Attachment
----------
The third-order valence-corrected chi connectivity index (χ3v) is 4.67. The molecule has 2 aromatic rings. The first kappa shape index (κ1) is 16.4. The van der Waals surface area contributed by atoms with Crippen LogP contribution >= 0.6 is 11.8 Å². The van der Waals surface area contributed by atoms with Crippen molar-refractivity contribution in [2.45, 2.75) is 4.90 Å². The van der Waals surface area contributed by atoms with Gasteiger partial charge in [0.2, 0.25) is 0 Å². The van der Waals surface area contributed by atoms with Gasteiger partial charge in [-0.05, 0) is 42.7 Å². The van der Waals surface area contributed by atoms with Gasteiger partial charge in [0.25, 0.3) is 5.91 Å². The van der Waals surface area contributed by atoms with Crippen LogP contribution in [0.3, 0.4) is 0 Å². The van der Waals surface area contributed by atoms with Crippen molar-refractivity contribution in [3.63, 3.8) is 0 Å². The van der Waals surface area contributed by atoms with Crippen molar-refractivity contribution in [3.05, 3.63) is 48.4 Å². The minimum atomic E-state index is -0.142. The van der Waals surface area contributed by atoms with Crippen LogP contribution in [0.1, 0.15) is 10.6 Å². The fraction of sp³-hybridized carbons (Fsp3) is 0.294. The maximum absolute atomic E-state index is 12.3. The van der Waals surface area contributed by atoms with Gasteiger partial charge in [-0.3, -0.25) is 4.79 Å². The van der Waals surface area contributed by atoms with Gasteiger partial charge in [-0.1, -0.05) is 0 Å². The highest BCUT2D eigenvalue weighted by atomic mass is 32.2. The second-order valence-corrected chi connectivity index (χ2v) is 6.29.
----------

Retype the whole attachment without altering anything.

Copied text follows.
The third-order valence-corrected chi connectivity index (χ3v) is 4.67. The molecule has 2 aromatic rings. The first kappa shape index (κ1) is 16.4. The van der Waals surface area contributed by atoms with Crippen LogP contribution >= 0.6 is 11.8 Å². The van der Waals surface area contributed by atoms with Crippen molar-refractivity contribution in [2.45, 2.75) is 4.90 Å². The van der Waals surface area contributed by atoms with Gasteiger partial charge in [0.2, 0.25) is 0 Å². The van der Waals surface area contributed by atoms with Gasteiger partial charge in [-0.05, 0) is 42.7 Å². The van der Waals surface area contributed by atoms with Gasteiger partial charge in [0.25, 0.3) is 5.91 Å². The van der Waals surface area contributed by atoms with Crippen LogP contribution in [0.3, 0.4) is 0 Å². The van der Waals surface area contributed by atoms with Crippen molar-refractivity contribution in [3.63, 3.8) is 0 Å². The van der Waals surface area contributed by atoms with Crippen molar-refractivity contribution in [3.05, 3.63) is 48.4 Å². The minimum atomic E-state index is -0.142. The van der Waals surface area contributed by atoms with Crippen LogP contribution in [0.1, 0.15) is 10.6 Å². The fraction of sp³-hybridized carbons (Fsp3) is 0.294. The maximum absolute atomic E-state index is 12.3. The van der Waals surface area contributed by atoms with Gasteiger partial charge in [-0.3, -0.25) is 4.79 Å². The van der Waals surface area contributed by atoms with Gasteiger partial charge in [-0.1, -0.05) is 0 Å². The highest BCUT2D eigenvalue weighted by atomic mass is 32.2. The second-order valence-corrected chi connectivity index (χ2v) is 6.29.